Indications for total joint replacement in dogs and cats
Total hip replacement (THR) in dogs is most commonly performed to restore a pain-free joint and normal function due to pain resulting from osteoarthritis (OA) secondary to hip dysplasia. Additionally, any cause of arthritis, except when the infection is present, may be an indication, whether the cause is traumatic, hereditary, developmental, or unknown.
Not all animals presenting with hip pain are imminent THR candidates. Animals with hip arthritis, with or without symptoms or a previous attempt to alleviate pain non-surgically, are only potential THR candidates. Nonsurgical pain management is generally the first option recommended before surgery. If pain management is only partially effective and/or symptoms worsen, surgery is indicated. Pain management combined with attaining an ideal body condition score may delay surgery in some instances, but weight reduction and exercise are sometimes difficult to do when the hips are painful. If uncomplicated unrelenting hip pain is present, a THR recommendation should be made to improve the quality of life of the animal.
Arthritis secondary to hip dysplasia in large breed dogs is the most common indication for THR. Other problems, including hip luxation (hip out of joint due to trauma), avascular necrosis of the femoral head (a genetic developmental condition), and certain hip fractures are other common indications. Total hip replacement is also becoming more common in cats and small breed dogs. In one scientific article, hip luxation, avascular necrosis, and capital physeal fractures were the respective indications for 23%, 26%, and 17% of the hip replacements in small breed dogs and cats (Liska 2010). Scientific literature articles also report the use of THR for the treatment of capital femoral physeal fractures (a broken bone through the growth plate) and for avascular necrosis of the femoral head (Jankovits et al. 2012; Kalis et al. 2012). THR has also been performed to manage unsuccessful femoral head ostectomy (previous surgery where the ball of the ball-in-socket joint was removed). (Liska et al. 2010).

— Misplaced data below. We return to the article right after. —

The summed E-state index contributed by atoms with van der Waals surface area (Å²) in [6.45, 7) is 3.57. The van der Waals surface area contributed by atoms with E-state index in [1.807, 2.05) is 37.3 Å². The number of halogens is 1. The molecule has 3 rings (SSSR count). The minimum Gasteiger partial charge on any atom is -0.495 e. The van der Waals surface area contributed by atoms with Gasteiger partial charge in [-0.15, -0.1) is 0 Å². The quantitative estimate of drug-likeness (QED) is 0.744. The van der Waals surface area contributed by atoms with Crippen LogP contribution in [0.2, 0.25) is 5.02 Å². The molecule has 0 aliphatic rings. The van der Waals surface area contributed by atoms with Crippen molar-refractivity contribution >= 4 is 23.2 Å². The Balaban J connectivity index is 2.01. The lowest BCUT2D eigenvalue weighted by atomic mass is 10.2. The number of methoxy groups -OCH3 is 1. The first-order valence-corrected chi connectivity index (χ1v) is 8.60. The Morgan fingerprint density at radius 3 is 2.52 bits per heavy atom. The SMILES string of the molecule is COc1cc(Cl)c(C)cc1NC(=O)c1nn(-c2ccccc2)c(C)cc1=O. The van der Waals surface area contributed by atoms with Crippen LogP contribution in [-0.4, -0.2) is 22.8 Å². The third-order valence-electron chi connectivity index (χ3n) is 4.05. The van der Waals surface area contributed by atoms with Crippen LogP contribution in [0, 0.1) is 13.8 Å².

Patient age is an important consideration both physiologically and anatomically. Ideally, the animal has reached skeletal maturity (closed growth plates) at about 9-10 months of age prior to surgery. Surgery should be delayed in immature animals until the pelvis side of the hip joint growth plates are closed. Surgery prior to closure of the growth plate on the femoral head (ball part of the hip joint) is inconsequential. The status of the growth plates at the lower end of the femur near the knee is also inconsequential since it is not disrupted during THR surgery.
The stage of hip dysplasia seen in dogs presenting between the ages of 5 to 12 months of age is important in the timing of surgery. A favorable window of opportunity exists in young dogs with severe hip dysplasia at a young age. It is generally recommended to do surgery early in the course of arthritis development rather than waiting until arthritis has become severe and advanced. Chronic hip dysplasia may result in extensive anatomical changes of the bones and joint making surgery more technically difficult. Muscle atrophy and muscle contracture due to chronicity also make the surgery more difficult and prolong recovery.